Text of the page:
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Wednesday, July 13,2011

D.O.A. in A2

A psychotic killer stalks the streets of Ann Arbor in ‘Very Bad Men’

by Bill Castanier

Mystery author Harry Dolan is starting to write about Ann Arbor with the love you would show an old pair of shoes:  He’s very comfortable with his adopted city.


In his second book, “Very Bad Men,” Dolan
continues to write about the “mean” streets of Ann Arbor, but expands
his mystery playground to Michigan’s Upper Peninsula. (The U.P. is also
starring in two other mysteries this year in books by Jim Harrison and
Steve Hamilton.)


Dolan made two trips to the U.P. to
research his book, and borrowed a name for one of his key characters
from a gravestone he saw during his journeys.


Dolan, who moved to Ann Arbor about a
dozen years ago from Chapel Hill, N.C., writes animatedly about Ann
Arbor restaurants and the city’s other highlights: A key scene in the
book takes place at the annual Ann Arbor Art Festival, which fills the
streets of the downtown. 


The author, who studied under
award-winning novelist Frederick Busch at Colgate University in
Hamilton, N.Y., has not strayed far from the style of “Bad Things
Happen,” his first mystery featuring amateur detective David Loogan.


Loogan is one of those loners who seem to
drop into mysteries with little or no past — or at least none that they
will reveal. As the editor of the mystery magazine Gray Streets, Loogan
finds himself pulled into a series of murders.


This time, the murders have a backstory.
Nearly two decades ago, three men take a shot at robbing a bank in the
Upper Peninsula. It goes haywire, and all three land in prison after a
sheriff is paralyzed by a gunshot while attempting to  break up the robbery.


Now, a bizarre killer is targeting these
men one by one; he’s left his plans in the form of a manuscript on the
Gray Streets office door stoop for Loogan to find.


Naturally, this will pull in Loogan’s
live-in girlfriend, Elizabeth Waishkey, a police detective. The killer —
who has the great last name Lark — is a dark piece of work, and his
peculiar medical condition adds considerable interest to the mystery.


Loogan and Waishkey take to the road in
search of the truth. Along the way, a U.S. senator who calls Ann Arbor
home and a hotshot political candidate (who is also the daughter of the
paralyzed sheriff) are pulled into the web. To complicate matters
further, a tabloid writer shows up, looking for a story.


Dolan said he needed to take some of the story physically out of Ann Arbor.


“I required something outside of Ann Arbor because of the corrupt law enforcement officers in the book,” he said.


Dolan probably wasn’t trying to duck a
ticket. In “Bad Things Happen” — which received a ringing endorsement
from no less than Stephen King — Dolan’s plot included more murders than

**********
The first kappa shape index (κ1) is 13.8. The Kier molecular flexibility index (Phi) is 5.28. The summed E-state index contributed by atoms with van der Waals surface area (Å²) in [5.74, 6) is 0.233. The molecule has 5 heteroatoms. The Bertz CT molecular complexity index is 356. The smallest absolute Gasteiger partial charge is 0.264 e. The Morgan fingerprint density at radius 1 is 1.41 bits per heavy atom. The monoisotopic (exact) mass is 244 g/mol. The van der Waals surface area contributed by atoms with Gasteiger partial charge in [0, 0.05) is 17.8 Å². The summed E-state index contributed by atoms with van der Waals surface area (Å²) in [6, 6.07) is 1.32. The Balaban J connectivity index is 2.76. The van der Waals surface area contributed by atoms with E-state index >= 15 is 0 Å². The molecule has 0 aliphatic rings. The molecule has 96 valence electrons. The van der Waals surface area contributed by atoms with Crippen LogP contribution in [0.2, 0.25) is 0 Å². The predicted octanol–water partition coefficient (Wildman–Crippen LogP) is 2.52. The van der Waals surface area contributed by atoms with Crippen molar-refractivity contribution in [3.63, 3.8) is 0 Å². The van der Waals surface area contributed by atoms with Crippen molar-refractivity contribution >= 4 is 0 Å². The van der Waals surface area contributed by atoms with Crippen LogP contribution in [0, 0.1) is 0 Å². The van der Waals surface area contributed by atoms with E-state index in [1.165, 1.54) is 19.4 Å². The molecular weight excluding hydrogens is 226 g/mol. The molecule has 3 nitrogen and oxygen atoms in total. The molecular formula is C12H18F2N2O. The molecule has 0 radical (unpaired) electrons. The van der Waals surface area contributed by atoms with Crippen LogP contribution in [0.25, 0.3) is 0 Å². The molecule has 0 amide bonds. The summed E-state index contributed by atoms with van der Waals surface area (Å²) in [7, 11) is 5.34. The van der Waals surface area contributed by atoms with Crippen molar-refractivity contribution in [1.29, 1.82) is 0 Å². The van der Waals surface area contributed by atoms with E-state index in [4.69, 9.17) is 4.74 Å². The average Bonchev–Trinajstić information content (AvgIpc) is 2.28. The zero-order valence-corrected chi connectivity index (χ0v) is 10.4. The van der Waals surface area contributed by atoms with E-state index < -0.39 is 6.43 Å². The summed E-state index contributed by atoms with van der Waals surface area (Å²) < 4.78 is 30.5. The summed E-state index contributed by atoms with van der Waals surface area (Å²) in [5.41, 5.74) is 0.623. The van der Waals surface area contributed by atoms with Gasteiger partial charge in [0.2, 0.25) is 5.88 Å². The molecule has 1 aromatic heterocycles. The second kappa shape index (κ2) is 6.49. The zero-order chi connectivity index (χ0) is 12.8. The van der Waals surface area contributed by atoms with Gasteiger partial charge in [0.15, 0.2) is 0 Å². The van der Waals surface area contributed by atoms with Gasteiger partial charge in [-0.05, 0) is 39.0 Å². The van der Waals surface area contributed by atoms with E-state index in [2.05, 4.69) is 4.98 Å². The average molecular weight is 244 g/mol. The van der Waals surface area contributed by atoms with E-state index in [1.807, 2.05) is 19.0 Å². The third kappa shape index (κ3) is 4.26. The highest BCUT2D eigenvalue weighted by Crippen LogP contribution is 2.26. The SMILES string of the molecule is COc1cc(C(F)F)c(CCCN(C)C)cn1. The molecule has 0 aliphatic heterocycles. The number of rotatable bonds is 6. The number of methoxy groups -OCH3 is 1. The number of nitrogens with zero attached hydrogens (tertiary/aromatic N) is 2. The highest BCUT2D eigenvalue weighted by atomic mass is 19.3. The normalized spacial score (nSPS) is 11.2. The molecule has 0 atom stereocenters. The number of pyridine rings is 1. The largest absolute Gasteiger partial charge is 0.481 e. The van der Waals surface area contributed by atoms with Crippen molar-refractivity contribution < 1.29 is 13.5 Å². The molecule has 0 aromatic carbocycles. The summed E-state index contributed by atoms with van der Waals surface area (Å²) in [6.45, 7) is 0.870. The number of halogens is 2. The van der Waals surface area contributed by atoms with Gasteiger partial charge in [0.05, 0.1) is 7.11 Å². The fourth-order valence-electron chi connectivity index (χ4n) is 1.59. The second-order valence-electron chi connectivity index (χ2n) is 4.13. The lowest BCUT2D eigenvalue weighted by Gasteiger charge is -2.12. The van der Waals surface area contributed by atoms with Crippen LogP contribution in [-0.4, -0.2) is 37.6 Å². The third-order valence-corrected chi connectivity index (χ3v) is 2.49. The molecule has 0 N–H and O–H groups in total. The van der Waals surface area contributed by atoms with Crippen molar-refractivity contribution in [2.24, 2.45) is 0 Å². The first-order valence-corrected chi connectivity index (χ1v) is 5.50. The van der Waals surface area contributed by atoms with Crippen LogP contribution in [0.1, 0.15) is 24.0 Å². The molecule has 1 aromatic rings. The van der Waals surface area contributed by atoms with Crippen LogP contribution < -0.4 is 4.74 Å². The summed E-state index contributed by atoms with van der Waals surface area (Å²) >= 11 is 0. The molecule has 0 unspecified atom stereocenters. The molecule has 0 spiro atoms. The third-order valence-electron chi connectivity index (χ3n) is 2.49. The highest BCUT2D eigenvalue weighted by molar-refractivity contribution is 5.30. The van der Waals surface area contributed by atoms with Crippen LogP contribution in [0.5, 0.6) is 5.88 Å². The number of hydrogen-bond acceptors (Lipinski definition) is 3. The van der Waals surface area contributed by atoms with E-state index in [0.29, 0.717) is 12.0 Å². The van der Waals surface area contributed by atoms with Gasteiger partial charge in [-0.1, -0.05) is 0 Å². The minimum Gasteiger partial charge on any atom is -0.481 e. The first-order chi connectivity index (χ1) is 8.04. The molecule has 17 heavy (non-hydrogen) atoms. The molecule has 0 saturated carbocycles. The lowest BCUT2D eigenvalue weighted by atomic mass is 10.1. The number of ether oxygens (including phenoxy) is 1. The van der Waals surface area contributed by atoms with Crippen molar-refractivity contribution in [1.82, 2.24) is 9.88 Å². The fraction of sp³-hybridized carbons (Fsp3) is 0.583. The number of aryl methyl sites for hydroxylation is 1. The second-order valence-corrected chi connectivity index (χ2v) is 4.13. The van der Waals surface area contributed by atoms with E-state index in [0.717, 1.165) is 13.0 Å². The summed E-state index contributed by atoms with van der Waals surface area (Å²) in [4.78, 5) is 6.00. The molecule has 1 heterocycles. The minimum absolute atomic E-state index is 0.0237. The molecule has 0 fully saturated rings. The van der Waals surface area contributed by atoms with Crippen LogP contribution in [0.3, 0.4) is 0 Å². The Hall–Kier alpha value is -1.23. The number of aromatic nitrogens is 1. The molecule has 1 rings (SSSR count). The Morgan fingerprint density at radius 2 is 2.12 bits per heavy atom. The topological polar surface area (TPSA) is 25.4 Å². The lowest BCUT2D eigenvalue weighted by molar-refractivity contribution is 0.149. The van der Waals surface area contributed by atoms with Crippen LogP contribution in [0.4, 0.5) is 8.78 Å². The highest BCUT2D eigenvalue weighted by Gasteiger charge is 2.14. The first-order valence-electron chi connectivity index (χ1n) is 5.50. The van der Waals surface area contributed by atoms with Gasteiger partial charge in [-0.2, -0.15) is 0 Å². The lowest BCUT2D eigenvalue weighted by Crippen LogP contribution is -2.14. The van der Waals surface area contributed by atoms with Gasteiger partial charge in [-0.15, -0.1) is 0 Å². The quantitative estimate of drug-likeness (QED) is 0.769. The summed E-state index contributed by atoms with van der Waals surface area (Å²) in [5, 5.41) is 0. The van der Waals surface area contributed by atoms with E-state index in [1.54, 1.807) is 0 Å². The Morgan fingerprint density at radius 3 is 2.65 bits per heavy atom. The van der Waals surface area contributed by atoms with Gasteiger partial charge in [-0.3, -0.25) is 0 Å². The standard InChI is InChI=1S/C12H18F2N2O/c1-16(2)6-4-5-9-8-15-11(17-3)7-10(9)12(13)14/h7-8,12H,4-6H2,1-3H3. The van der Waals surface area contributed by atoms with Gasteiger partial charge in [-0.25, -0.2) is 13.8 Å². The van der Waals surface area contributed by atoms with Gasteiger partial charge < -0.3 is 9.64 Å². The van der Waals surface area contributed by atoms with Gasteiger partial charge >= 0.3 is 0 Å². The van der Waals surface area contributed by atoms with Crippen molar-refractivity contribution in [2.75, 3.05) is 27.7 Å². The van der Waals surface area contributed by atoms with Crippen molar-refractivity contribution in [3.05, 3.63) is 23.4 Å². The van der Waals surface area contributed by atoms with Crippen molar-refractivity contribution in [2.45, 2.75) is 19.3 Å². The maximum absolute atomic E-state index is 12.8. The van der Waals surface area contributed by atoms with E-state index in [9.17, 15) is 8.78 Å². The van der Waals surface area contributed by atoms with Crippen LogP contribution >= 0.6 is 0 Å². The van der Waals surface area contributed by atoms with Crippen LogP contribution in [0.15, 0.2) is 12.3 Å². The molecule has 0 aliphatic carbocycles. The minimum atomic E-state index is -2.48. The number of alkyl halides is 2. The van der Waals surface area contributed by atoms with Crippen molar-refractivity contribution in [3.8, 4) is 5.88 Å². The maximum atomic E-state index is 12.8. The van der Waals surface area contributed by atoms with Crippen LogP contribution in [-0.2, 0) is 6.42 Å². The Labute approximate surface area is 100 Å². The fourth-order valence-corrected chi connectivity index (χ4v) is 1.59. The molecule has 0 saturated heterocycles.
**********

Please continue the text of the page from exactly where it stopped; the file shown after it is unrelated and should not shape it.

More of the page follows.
the real Ann Arbor would see in several decades, and he doesn’t let up
in “Very Bad Men.”


Dolan said he added the political element
to the book to emphasize the importance of what he calls “buried
secrets,” which drive the plot: “I wanted to use something so important
that those involved would do anything to keep the secrets buried.”


In this case, the up-and-coming political candidate, Callie, has a lot to lose if her heroic father is discredited.


Dolan said he tried to do several things
differently in his second book, including writing both in the first and
third person. In his first book, he wrote everything in the first
person; this time, only David Loogan’s insights are written in that
style. When Loogan’s not present, the book is written in the third
person.


“In the first book, Loogan didn’t know
anything,” Dolan said, “and this time I entangled him with other people,
especially the tabloid reporter, Lucille Navarro.”


Dolan also said he made “a conscious effort to make more action” in the new book.


He’s not quite up to say, author Lee
Child’s level of mayhem, but Dolan’s second mystery does leave a little
more blood on the carpet. 


He said he likes setting his mysteries in Ann Arbor (the next one has a Gray Streets’ intern turning up dead).


“It’s an offbeat setting for a mystery,”
he said. “Most mysteries are in big cities — Boston, Chicago, New York,
Miami — but Ann Arbor has only a little over 100,000 people. I’ve never
lived in a big city. I couldn’t write about one.”


Dolan said he “played fast and loose” with the locations of things, even adding a few buildings to the city, so he  hopes his fellow residents “will go easy on me.”


By total coincidence, Michigan is home to
the quarterly literary mystery publication The Strand Magazine, which
has its headquarters in Birmingham, less than an hour’s drive from Ann
Arbor.


Ann Arbor’s independent bookstore,
Nicola’s Books, has already scheduled a signing on Monday, and Dolan
will speak at the Okemos location of Schuler Books and Music at 7 p.m.
July 21.


Harry Dolan
Author of "Very Bad Men" and  "Bad Things Happen"
7 p.m. Thursday, July 21
Schuler Books and Music
1982 Grand River Ave., Okemos
Free
(517) 349-8840
www.schulerbooks.com

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